Spring Turkey Tip: Use a Paddle Call to Force a Gobbler to Make a Mistake and Sound Off

Turkey hunting can be tough when a stiff springtime wind is blowing, but hunters can carry a trick up their camouflaged sleeves with the proper use of a custom-made, Neil Cost-inspired long-box turkey call, works of woodsy art made by modern-day craftsman like Lamar Williams

Spring Turkey Tip: Use a Paddle Call to Force a Gobbler to Make a Mistake and Sound Off
If the wind blows during any of your limited turkey hunting days, pull a Neil Cost-inspired custom-made long-box turkey call made by Lamar Williams out of your bag of hunting tricks. (Lynn Burkhead photo)

As turkey hunters with limited time fill the woods during the spring, there are a few things that can short circuit hopes for success on a wise, old longbeard roaming through the woods.

Especially when there is a stout springtime wind blowing.

From the south the day before a cold front, from the north the day after a front and from who knows what direction in between, strong spring breezes can make it difficult for a hunter hoping to hear a gobbler sound off.

Unless he's got a call that can yelp loud enough to cut through the gale like a hot knife through butter.

Or in this case, butternut.

Which happens to be one of the chief ingredients of a butternut and cedar long-box turkey call, the elongated boat-paddle style call made by renowned Starke, Fla., turkey call maker Lamar Williams (904-964-5691).

While the standard-issue short box call found its genesis way back in 1897, thanks to Henry Gibson of Dardanelle, Ark., the history of the long-box is much shorter in length, beginning sometime around the 1970s.

Most turkey-call historians indicate the late, great South Carolina call-maker Neil Cost – who passed away from emphysema in late May 2002 – came up with the boat-paddle style call, eventually crafting as many as 150 of these woodsy musical instruments.

Cost, generally considered to be the best custom turkey-call maker of all-time, once gave his call-making philosophy to the late Dick Kirby of Quaker Boy Game Calls. In a story penned by Fred Lutger in 2003, Cost reportedly said: "Start with a chunk of wood and take out everything that doesn't sound like a turkey."

So good was Cost at doing that to a piece of butternut, walnut or mahogany, his last paddle style call – known as the "Fat Lady" – sold in a 2001 online E-Bay auction for a reported $11,200.

Before Cost stepped into eternity, he fortunately passed on his paddle-call-making skills to a small number of custom-call makers, including Williams.

Higher pitched and raspier than the tones of a standard issue box call, Williams' long-boxes still produce melodic yelps, cuts and clucks that can bore seductively right through a spring wind and into the heart of a wily old gobbler.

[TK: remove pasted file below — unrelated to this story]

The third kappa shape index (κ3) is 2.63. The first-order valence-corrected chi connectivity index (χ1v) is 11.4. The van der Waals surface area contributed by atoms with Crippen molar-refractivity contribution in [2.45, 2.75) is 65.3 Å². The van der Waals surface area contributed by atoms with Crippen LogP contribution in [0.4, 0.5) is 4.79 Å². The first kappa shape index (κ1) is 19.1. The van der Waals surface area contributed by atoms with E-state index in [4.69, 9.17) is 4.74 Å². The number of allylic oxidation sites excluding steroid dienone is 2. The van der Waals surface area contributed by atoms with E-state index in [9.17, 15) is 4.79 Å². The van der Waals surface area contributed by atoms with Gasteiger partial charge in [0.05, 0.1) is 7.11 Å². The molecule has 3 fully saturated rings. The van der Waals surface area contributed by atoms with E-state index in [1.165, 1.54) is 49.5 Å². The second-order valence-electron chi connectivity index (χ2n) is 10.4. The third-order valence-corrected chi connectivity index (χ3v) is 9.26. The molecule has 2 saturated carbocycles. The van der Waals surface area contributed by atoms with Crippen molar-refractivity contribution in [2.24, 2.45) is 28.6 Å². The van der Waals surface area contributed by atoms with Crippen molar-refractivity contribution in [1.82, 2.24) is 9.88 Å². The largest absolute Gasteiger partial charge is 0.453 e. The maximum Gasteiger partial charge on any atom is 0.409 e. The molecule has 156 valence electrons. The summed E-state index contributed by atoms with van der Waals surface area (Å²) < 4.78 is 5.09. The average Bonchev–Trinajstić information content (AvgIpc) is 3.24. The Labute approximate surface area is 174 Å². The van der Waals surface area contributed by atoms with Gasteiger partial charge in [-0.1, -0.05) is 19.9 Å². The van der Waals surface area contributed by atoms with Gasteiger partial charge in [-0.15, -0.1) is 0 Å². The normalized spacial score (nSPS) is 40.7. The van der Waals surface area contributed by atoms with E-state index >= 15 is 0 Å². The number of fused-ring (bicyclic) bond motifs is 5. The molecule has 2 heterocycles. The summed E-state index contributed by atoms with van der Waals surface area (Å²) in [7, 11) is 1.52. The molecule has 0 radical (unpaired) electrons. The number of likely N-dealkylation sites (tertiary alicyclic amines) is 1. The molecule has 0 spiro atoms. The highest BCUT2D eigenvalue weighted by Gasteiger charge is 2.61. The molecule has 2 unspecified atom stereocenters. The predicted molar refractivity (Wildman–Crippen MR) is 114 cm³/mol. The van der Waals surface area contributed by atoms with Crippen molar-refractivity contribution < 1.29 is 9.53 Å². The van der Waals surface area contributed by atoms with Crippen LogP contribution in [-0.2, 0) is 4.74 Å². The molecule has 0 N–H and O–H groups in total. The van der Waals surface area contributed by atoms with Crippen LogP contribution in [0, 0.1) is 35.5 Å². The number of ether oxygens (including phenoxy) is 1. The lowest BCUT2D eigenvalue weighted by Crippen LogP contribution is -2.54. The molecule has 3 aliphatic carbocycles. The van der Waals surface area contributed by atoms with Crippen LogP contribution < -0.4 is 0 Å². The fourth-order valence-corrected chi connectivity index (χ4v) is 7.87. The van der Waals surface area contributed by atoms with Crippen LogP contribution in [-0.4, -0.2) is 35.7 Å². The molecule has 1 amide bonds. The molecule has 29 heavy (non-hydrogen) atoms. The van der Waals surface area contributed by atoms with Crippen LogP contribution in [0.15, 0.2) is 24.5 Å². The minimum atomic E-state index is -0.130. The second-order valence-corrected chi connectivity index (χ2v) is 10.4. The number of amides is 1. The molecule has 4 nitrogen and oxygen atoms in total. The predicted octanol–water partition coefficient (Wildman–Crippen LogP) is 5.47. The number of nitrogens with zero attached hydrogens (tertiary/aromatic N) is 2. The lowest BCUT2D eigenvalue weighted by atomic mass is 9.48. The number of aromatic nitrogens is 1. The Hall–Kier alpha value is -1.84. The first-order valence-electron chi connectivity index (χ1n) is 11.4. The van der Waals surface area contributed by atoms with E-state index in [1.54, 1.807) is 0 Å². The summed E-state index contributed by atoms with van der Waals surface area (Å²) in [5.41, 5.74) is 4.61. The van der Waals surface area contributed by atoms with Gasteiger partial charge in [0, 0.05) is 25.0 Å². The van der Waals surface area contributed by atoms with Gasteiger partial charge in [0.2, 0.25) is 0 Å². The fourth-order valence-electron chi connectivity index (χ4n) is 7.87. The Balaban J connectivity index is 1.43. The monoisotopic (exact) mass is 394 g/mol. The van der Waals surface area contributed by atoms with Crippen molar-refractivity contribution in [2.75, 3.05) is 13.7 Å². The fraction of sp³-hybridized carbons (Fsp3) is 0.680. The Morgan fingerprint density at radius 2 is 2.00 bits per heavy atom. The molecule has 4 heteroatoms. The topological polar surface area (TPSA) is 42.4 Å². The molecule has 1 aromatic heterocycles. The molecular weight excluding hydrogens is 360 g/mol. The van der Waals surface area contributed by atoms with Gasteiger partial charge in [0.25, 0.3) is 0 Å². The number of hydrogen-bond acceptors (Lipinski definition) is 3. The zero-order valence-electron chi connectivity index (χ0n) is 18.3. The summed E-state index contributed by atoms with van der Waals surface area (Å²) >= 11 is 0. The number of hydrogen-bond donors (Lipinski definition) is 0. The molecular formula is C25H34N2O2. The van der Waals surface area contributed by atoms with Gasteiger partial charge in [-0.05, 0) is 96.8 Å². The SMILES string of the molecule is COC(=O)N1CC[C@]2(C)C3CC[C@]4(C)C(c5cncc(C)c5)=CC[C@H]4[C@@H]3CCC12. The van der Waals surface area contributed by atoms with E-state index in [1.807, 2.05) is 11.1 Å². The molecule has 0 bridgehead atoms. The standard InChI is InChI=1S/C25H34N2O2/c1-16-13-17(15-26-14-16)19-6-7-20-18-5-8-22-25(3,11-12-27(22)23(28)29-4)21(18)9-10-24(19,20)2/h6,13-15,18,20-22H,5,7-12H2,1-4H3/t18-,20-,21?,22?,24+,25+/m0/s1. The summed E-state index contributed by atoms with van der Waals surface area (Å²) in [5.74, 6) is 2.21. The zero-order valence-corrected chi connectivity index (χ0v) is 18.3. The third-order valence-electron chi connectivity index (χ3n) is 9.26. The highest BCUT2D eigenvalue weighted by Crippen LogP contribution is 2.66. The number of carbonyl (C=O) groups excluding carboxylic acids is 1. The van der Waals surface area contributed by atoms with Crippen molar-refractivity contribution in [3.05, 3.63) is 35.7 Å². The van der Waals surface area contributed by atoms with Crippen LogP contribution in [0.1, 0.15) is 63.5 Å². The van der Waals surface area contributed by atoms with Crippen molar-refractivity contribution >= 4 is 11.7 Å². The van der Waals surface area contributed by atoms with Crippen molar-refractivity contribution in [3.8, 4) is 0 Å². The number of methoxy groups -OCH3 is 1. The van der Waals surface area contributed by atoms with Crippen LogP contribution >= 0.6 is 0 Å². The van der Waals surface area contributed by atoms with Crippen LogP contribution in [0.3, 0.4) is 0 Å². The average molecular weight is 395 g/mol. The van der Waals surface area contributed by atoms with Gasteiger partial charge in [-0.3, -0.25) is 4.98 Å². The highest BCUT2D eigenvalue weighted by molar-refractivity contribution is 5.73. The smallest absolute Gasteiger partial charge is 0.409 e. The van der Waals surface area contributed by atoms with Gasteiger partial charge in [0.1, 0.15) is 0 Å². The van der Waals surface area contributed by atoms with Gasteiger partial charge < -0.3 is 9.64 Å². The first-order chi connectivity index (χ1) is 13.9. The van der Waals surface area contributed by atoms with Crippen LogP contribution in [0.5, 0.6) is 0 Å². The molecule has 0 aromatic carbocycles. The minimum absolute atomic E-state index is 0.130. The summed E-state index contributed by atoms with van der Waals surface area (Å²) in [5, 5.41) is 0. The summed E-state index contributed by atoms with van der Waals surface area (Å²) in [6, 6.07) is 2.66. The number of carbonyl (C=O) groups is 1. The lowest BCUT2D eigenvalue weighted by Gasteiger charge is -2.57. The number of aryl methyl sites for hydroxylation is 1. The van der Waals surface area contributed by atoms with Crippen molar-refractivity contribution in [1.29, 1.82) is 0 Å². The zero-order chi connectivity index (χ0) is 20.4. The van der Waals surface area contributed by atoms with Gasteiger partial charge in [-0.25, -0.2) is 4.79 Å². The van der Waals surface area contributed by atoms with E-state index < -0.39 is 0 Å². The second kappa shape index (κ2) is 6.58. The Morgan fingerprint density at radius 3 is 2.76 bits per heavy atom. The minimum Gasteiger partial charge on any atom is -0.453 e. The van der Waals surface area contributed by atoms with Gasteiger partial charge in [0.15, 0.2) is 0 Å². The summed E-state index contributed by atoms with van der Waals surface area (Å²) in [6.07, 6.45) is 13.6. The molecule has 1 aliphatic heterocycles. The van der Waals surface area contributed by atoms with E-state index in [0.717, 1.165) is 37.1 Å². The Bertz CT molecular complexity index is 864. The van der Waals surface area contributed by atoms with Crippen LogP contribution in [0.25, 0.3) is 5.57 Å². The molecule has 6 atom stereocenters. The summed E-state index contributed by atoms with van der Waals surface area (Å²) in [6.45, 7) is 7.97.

When the chance came to visit Williams' call making shop in northeastern Florida last fall, I jumped at the opportunity to step into a room filled with rich history, the lush smell of exotic woods and the unparalleled sounds of the wild turkey courtesy of one of the top custom-call makers of modern times.

Why are Williams' calls so good? For one reason, he learned and perfected his craft in the living room and work shop of Neil Cost.

For another reason, Williams is incredibly meticulous about selecting the woods he will use to turn out a long-box call.

Drilled, hand hewed and tuned from a single block of butternut (or yellow poplar or Honduras mahogany), each call is paired with a red cedar lid to produce some very sweet turkey sounds.

Lamar Williams custom made long box paddle turkey calls
While short-box calls have been around since the late 1800s, long-box turkey calls have only been around since the 1970s. Despite the short history, the higher-pitch yelps produced from custom-made paddle-style calls, like from Lamar Williams, are often a key tool in getting a wise old gobbler to sound off. (Lynn Burkhead photo)

While some call makers crank out sizable numbers of calls each year, Williams doesn't, instead searching for a rare mix that limits his call production to a few dozen short and long boxes per year.

"Regardless of the style of call that I've made, I've always focused my attention on several key factors," says Williams in his instructional brochure that accompanies each call.

"These are tone and pitch, user friendliness, aesthetics and consistency."

Lest you think such words are marketing lip service, think again since Williams spends hours searching through countless boards looking for sources of wood that meet his high demands.

When he finds a good piece of wood, it is cut into call blanks and lids, then stored in his northeastern Florida shop to fully cure out.